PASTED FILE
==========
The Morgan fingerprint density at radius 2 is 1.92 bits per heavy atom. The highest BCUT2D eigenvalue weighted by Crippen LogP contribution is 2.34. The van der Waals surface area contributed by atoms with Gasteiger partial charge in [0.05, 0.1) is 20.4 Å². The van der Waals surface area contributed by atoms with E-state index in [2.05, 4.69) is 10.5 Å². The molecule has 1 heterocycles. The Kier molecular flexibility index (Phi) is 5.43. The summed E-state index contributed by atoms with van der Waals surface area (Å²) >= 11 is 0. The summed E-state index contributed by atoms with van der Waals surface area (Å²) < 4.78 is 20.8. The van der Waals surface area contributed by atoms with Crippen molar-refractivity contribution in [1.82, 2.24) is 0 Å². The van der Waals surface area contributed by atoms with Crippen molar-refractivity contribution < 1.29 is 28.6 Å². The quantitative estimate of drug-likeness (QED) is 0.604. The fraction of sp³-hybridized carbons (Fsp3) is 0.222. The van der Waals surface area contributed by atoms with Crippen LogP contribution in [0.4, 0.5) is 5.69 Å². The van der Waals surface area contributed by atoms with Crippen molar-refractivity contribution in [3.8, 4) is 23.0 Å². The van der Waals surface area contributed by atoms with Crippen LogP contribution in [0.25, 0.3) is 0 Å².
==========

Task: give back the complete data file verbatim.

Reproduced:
The Morgan fingerprint density at radius 2 is 1.92 bits per heavy atom. The highest BCUT2D eigenvalue weighted by Crippen LogP contribution is 2.34. The van der Waals surface area contributed by atoms with Gasteiger partial charge in [0.05, 0.1) is 20.4 Å². The van der Waals surface area contributed by atoms with E-state index in [2.05, 4.69) is 10.5 Å². The molecule has 1 heterocycles. The Kier molecular flexibility index (Phi) is 5.43. The summed E-state index contributed by atoms with van der Waals surface area (Å²) >= 11 is 0. The summed E-state index contributed by atoms with van der Waals surface area (Å²) < 4.78 is 20.8. The van der Waals surface area contributed by atoms with Crippen molar-refractivity contribution in [1.82, 2.24) is 0 Å². The van der Waals surface area contributed by atoms with Crippen molar-refractivity contribution < 1.29 is 28.6 Å². The quantitative estimate of drug-likeness (QED) is 0.604. The fraction of sp³-hybridized carbons (Fsp3) is 0.222. The van der Waals surface area contributed by atoms with Crippen LogP contribution in [0.4, 0.5) is 5.69 Å². The van der Waals surface area contributed by atoms with Crippen molar-refractivity contribution in [3.8, 4) is 23.0 Å². The van der Waals surface area contributed by atoms with Crippen LogP contribution in [0.25, 0.3) is 0 Å².